I’ll be honest, I’m out of my element here. I don’t know how to review most of the computer-animated kids’ movies that are coming out these days. I thought I had a handle on Pixar, until it was pointed out to me that Pixar’s two worst-reviewed films are also their two most profitable (the Cars films, which apparently sell an absurd number of toys). There are some exceptions, but for the most part – the Ice Age movies, Madagascar, and the Shrek series – I just don’t get it. For a while, it was the same with the 2007 Sony animation effort Surf’s Up.
Basically, the idea is that most penguins like to stay in Antarctica, but some like to go to Hawaii and surf. Why? How? Don’t ask, just accept! Cody Maverick (Shia LeBouf) is one such surfer, and the movie is a faux-documentary following his life, his first trip to Hawaii, and his first entry in a big-time surfing contest. Along the way he befriends a penguin lifeguard (Zooey Deschanel), her slobbish uncle (the unmistakeable Jeff Bridges), and a surfing chicken (Jon Heder). If you’re expecting the big contest to be the movie’s climactic set-piece, then you know your kids’ movies pretty well.
About a half-hour into Surf’s Up, I thought it was going to be a pretty dire experience. The whole documentary aspect doesn’t really seem necessary, except to make me wish I was watching This is Spinal Tap again.* There were a few jokes in a row that fell flat. Also, a couple of Green Day music cues actually injured me with their dumbness, treating “Holiday” and “Welcome to Paradise” as if their titles were literally true instead of the songs being, respectively, a strident anti-war anthem and a sarcastic song about a kid who hates his parents.** Of course the movie’s target audience could care less about all of those things, which is my whole problem with reviewing these movies.
Then, the story with the Bridges character kicked in and I started enjoying myself a lot more. It’s really interesting to consider this movie and The Last Unicorn together: in the earlier movie Bridges sounds flat and unsure, but in Surf’s Up he embodies a real character, not quite The Dude from The Big Lebowski but close enough to be a lot of fun. The technology might be responsible for the difference: Bridges’ character in the newer movie even looks a little bit like him. He’s the best actor in the movie, more than LeBouf (a little too serious) and Deschanel (in a small role, she mostly goes to waste).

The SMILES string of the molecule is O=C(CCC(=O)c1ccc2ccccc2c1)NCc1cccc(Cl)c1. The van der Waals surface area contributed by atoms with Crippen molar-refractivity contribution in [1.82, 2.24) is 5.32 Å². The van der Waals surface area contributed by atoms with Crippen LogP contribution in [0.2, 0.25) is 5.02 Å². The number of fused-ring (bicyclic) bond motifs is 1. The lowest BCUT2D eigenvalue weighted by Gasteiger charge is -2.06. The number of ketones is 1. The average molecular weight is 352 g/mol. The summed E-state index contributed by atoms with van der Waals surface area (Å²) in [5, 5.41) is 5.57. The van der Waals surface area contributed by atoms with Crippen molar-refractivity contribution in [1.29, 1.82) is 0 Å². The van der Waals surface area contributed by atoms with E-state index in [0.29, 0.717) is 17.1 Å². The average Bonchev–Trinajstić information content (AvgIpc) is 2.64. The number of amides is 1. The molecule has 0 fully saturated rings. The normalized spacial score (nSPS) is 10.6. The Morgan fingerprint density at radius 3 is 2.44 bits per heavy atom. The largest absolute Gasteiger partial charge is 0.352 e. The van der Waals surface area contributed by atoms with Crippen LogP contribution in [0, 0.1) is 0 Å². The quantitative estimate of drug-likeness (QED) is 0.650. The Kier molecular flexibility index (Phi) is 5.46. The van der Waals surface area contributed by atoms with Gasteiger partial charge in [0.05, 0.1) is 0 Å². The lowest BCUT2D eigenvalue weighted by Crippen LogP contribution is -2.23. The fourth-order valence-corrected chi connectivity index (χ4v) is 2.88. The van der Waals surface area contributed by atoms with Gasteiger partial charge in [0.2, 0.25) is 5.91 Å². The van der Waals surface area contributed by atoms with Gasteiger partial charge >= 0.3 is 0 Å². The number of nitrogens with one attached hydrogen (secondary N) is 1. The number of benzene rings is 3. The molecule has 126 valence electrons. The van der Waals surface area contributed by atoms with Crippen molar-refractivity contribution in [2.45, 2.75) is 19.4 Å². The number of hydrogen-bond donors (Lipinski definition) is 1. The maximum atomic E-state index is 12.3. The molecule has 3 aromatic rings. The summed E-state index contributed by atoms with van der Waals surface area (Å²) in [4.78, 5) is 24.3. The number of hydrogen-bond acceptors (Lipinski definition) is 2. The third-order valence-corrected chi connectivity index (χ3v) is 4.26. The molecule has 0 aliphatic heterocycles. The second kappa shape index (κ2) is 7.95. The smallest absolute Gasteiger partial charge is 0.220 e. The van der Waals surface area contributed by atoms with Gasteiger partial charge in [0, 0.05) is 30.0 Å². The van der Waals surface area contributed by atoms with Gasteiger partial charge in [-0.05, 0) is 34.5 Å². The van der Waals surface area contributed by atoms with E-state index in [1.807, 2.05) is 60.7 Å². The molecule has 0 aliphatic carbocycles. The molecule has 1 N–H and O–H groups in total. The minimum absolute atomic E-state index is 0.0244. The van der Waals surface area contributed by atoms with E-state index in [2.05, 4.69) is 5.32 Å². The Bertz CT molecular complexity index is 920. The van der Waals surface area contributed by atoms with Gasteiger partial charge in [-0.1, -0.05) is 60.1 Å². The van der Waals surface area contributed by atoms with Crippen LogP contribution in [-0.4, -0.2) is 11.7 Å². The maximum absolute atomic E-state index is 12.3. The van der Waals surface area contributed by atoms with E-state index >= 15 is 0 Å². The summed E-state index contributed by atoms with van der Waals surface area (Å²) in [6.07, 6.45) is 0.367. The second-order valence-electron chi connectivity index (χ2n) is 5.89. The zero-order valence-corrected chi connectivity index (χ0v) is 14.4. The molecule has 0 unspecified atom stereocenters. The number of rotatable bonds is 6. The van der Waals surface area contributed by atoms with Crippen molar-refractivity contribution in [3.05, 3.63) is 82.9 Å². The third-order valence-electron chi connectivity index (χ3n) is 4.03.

A big part of the Bridges story is that surfing is an art, something to be loved and appreciated rather than scored in contests. I liked that the climax of the movie practices what it preaches in this respect, because I was not expecting it to do that. But more than anything I liked how the movie parodies ESPN’s transformation of surfing and other “extreme” sports into a cottage industry. I was surprised to find out that the movie’s characters of “Kelly Slater” and “Rob Machado” are in fact two real-life surfing champions playing themselves, and I loved the jokes that surround a crass promoter voiced by James Woods. I have no idea if the writers or directors of this movie are surfers, but I sure thought they could have been, because this movie is at its best when it acts as a love letter to the art of surfing, as opposed to the game of surfing.
I’ll say this about Surf’s Up: no matter which actor is talking or whether or not the jokes are working, the movie looks fantastic. Water is one of the hardest things to animate correctly, and it is expensive, which may be why this film is only 85 minutes long. One of the bonuses of doing an animated movie on this subject is that your “camera” can go in and around a wave like few human-operated cameras could ever do. Every character looks textured and cuddly, which is kind of important in a movie about penguins.
I not happy with many parts of Surf’s Up, but on the whole it was a positive experience, and I thought kids would freakin’ love it. Turns out I was wrong: according to Box Office Mojo, the movie opened at #4 on its first weekend and only took in about $60 million domestically, which would not cover the budgets of most CGI animated movies. It might have been hurt by an inexplicable PG rating, earned by the most G-rated poop humor that I’ve ever seen. But that’s why I’m out of my element, I guess.
Reviewed by Mark Young
*The film’s Wikipedia page suggests that Surf’s Up is actually an accurate parody of the surfing documentaries The Endless Summer and Riding Giants, which I have not seen.
**You can tell this was done on purpose because all of the lyrics are edited out of “Holiday.”